16. 16.  Inspiratory to Expiratory ratio (I:E): “The I:E ratio is usually set to mimic the pattern of spontaneous ventilation.”  During spontaneous breathing, the normal I:E ratio is 1:2, indicating that for normal patients the exhalation time is about twice as long as inhalation time.  If exhalation time is too short “breath stacking” occurs resulting in an increase in end- expiratory pressure also called auto-PEEP.  Depending on the disease process, such as in ARDS, the I:E ratio can be changed to improve ventilation.
  17. 17.  Inverse Inspiratory to Expiratory ratio:  “I:E ratios such as 1:1,2:1 and 3:1 are called inverse I:E ratios”  Inverse I:E ratio allows unstable alveoli time to fill and also prevents collapse by shortened expiratory phase.  Sigh : A deep breath , A breath that has a greater volume than the tidal volume.  It provides hyperinflation and prevents atelectasis.  Sigh volume :Usual volume is 1.5 –2 times tidal volume.
  18. 18.  Positive end-expiratory pressure (PEEP): “The amount of positive pressure that is maintained at end-expiration.”  Typical settings for PEEP are 5 to 20 cm H2O  PEEP increases oxygenation by preventing collapse of small airways  It increases the functional residual capacity of the lungs  A typical initial applied PEEP is 5 cmH2O. However, up to 20 cmH2O may be used in patients undergoing low tidal volume ventilation for acute respiratory distress syndrome (ARDS)
  19. 19.  Auto PEEP: “Auto PEEP is the spontaneous development of PEEP caused by gas trapping in the lung resulting from insufficient expiratory time and incomplete exhalation.”  Causes of auto PEEP formation include rapid RR, high VE demand, airflow obstruction and inverse I:E ratio ventilation.  Auto PEEP = Total PEEP - Set PEEP
  20. 20.  Sensitivity ( Trigger Sensitivity) : “The sensitivity function controls the amount of patient effort needed to initiate an inspiration.”  Increasing the sensitivity (requiring less negative force) decreases the amount of work the patient must do to initiate a ventilator breath.  Decreasing the sensitivity increases the amount of negative pressure that the patient needs to initiate inspiration and increases the work of breathing.  The most common setting for pressure sensitivity are -1 to -2 cm H2O  The more negative the number the harder it to breath.
  21. 21.  Peak airway pressure (Paw): “The pressure that is required to deliver the TV to the patient. It has a unit of centimeters of water (cm H2O).”  Plateau pressure (Pplat): “The pressure that is needed to distend the lung. This pressure can only be obtained by applying an end inspiratory pause. It also has a unit of cm H2O.”
  22. 22.  Peak inspiratory Pressure (PIP): In adults if the peak airway pressure is persistently above 45 cmH2O, the risk of barotrauma is increased and efforts should be made to try to reduce the peak airway pressure.  “Increasing PIP is also sign of Blockage of airway and needed to suctioning or change Et /TT.”
  23. 23.  Mean airway pressure: “The time-weighted average pressure during the respiratory cycle. It is expressed in cm H2O.”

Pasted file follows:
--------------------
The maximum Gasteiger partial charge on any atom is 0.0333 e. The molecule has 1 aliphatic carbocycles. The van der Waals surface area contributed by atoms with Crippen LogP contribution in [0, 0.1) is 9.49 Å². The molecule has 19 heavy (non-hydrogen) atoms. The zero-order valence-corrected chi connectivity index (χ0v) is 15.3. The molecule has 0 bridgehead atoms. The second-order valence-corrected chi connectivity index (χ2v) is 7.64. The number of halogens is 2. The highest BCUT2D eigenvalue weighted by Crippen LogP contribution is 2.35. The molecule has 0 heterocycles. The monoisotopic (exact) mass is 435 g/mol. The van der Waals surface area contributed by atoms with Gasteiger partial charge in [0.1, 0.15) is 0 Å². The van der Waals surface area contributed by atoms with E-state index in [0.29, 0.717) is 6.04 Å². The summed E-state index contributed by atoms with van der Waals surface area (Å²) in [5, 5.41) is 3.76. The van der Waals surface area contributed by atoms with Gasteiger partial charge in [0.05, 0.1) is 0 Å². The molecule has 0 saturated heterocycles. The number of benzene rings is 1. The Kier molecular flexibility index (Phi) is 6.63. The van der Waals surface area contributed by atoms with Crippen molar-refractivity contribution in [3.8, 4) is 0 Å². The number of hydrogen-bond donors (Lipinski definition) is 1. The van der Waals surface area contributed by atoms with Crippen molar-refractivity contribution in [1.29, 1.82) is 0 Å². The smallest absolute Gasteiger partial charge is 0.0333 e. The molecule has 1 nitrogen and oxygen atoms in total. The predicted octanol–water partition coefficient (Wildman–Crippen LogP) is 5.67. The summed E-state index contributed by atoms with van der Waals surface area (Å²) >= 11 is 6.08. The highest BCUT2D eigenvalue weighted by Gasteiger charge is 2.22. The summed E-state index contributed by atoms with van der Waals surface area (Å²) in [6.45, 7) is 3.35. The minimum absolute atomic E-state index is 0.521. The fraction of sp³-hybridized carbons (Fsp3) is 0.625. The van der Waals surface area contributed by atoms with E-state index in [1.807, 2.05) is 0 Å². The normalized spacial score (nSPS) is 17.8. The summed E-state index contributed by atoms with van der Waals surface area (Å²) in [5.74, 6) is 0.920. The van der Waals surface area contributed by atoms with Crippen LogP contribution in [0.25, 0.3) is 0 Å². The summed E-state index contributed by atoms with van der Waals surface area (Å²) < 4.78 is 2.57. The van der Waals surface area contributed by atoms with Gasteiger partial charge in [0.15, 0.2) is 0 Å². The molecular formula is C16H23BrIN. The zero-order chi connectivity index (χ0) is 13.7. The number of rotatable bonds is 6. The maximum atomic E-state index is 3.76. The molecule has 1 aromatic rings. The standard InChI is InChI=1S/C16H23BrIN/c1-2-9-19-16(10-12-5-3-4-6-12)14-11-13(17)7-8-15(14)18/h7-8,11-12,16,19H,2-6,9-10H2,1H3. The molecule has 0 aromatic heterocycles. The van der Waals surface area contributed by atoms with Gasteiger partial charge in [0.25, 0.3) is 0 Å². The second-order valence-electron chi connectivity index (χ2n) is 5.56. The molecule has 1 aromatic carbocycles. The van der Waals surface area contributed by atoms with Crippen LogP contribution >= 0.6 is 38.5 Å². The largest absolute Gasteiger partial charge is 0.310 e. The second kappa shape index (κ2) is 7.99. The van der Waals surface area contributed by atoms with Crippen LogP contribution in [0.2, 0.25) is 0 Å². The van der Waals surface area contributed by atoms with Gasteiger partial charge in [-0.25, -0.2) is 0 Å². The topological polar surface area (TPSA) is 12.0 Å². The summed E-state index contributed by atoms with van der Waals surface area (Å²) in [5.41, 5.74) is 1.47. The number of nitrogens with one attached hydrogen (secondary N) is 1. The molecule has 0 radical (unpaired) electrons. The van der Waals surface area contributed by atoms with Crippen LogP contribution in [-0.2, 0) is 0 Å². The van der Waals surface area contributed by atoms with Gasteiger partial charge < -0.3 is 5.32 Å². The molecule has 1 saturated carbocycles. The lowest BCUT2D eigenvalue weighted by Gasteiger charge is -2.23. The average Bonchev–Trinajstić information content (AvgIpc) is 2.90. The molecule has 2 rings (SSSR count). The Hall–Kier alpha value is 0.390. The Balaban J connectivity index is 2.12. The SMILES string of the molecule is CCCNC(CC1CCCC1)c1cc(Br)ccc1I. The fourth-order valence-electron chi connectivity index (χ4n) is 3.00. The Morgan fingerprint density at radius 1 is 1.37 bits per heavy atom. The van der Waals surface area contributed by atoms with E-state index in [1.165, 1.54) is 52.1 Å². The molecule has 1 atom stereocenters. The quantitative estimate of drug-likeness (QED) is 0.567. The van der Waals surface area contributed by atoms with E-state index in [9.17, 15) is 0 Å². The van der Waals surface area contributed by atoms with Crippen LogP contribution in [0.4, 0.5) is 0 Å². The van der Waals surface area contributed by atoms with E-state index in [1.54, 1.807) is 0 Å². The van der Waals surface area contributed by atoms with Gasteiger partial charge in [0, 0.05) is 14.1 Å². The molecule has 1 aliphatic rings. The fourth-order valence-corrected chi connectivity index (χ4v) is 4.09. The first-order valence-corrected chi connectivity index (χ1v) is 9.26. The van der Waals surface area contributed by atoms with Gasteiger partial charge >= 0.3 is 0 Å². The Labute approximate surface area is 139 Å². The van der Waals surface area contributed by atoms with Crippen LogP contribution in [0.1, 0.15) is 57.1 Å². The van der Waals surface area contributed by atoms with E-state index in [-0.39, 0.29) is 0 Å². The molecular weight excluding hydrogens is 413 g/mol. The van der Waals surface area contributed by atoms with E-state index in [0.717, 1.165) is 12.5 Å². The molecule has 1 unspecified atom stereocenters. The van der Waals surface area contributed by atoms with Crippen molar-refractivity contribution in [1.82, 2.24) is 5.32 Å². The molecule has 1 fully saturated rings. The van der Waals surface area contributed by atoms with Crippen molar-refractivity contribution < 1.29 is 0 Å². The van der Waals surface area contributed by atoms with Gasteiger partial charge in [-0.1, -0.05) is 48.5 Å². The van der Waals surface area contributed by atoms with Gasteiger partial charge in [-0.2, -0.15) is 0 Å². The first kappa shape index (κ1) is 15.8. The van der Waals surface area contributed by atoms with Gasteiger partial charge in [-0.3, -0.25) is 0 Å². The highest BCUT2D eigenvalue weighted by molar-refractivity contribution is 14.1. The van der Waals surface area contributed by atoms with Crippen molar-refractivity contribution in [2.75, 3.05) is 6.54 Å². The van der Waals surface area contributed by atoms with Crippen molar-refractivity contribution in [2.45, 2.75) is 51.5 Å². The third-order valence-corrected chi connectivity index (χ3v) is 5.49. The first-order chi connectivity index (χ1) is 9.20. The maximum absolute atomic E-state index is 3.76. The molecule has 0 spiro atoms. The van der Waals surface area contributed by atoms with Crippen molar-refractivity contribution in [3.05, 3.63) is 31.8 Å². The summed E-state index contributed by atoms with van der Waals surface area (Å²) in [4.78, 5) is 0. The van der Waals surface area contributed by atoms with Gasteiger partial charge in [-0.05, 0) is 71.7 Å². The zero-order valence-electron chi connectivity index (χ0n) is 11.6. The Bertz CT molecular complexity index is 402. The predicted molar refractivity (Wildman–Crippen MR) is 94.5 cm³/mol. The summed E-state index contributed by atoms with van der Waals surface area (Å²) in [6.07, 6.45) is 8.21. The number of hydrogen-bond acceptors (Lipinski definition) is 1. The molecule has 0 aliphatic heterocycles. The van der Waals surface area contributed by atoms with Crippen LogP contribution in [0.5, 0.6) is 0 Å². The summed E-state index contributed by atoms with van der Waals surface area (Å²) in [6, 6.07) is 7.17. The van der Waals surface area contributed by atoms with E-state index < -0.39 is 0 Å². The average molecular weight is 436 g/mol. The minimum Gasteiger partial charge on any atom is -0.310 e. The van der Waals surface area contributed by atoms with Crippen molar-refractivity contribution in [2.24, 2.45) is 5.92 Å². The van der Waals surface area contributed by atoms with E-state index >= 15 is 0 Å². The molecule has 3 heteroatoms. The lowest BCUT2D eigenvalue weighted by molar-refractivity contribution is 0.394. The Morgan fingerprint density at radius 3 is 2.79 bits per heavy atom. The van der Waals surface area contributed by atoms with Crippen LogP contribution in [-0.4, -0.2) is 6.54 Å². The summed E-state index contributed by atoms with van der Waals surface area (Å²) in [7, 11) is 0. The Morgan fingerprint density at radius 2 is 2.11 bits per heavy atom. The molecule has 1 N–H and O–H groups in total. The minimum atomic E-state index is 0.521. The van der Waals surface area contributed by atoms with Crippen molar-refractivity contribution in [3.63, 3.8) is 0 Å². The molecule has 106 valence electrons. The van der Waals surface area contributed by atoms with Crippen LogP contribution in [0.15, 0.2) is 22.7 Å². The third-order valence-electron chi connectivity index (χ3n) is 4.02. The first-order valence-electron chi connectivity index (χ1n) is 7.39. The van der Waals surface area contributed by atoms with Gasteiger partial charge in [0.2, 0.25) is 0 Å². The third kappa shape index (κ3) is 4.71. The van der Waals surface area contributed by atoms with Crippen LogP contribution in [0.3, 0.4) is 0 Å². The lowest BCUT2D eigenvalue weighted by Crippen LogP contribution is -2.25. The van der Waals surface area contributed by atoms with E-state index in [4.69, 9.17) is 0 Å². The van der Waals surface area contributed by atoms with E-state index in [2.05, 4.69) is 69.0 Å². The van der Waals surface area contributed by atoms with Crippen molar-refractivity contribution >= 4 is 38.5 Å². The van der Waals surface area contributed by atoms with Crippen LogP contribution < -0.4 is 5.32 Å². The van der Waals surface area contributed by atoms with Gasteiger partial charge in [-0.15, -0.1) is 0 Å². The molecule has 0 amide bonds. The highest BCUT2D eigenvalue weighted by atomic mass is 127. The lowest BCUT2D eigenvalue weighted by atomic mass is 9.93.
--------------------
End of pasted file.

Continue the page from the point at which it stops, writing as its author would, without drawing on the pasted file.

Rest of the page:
24. 24.  (i) Invasive ventilation or conventional mechanical ventilation (MV) &  (ii) non invasive ventilation (NIV). OR  (i) Positive Pressure Ventilation &  (ii) Negative pressure ventilation.
  25. 25.  Non Invasive Ventilation: “Ventilatory support that is given without establishing endo- tracheal intubation or tracheostomy is called Non invasive mechanical ventilation.”  Invasive Ventilation: “Ventilatory support that is given through endotracheal intubation or tracheostomy is called as Invasive mechanical ventilation.”
  26. 26. Negative pressure: • Producing Neg. pressure intermittently in the pleural space/ around the thoracic cage. • e.g.: Iron Lung Positive pressure: • Delivering air/gas with positive pressure to the airway. • e.g.: BIPAP & CPAP ( O2 mask , Nasal cannula etc.
  27. 27.  Elongated tank, which encases the patient up to the neck. The neck is sealed with a rubber gasket, the patient's face are exposed to the room air.  These exert negative pressure on the external chest decreasing the intra-thoracic pressure during inspiration, allows air to flow into the lungs, filling its volume.  The cessation of the negative pressure causes the chest wall to fall and exhalation to occur.
  28. 28.  The patient’s body was encased in an iron cylinder and negative pressure was generated  The iron lung are still occasionally used today.  These are simple to use and do not require intubations of the airway; consequently, they are especially adaptable for home use.  It is used mainly in chronic respiratory failure associated with neuromuscular conditions such as poliomyelitis, muscular dystrophy and myasthenia gravis.
  29. 29.  The use of negative-pressure ventilators is restricted in clinical practice, however, because they limit positioning and movement and they lack adaptability to large or small body torsos (chests).
  30. 30.  Positive pressure ventilation inflate the lungs by exerting positive pressure on the airway forcing the alveoli to expand during inspiration.  Expiration occurs passively.  Positive-pressure ventilators require an artificial airway (Endotracheal or tracheostomy tube) in invasive ventilation and in NIV includes BiPAP Mask , O2 mask , Nasal mask/cannula , O2 high concentrated reservoir mask etc.  Inspiration can be triggered either by the patient or the machine.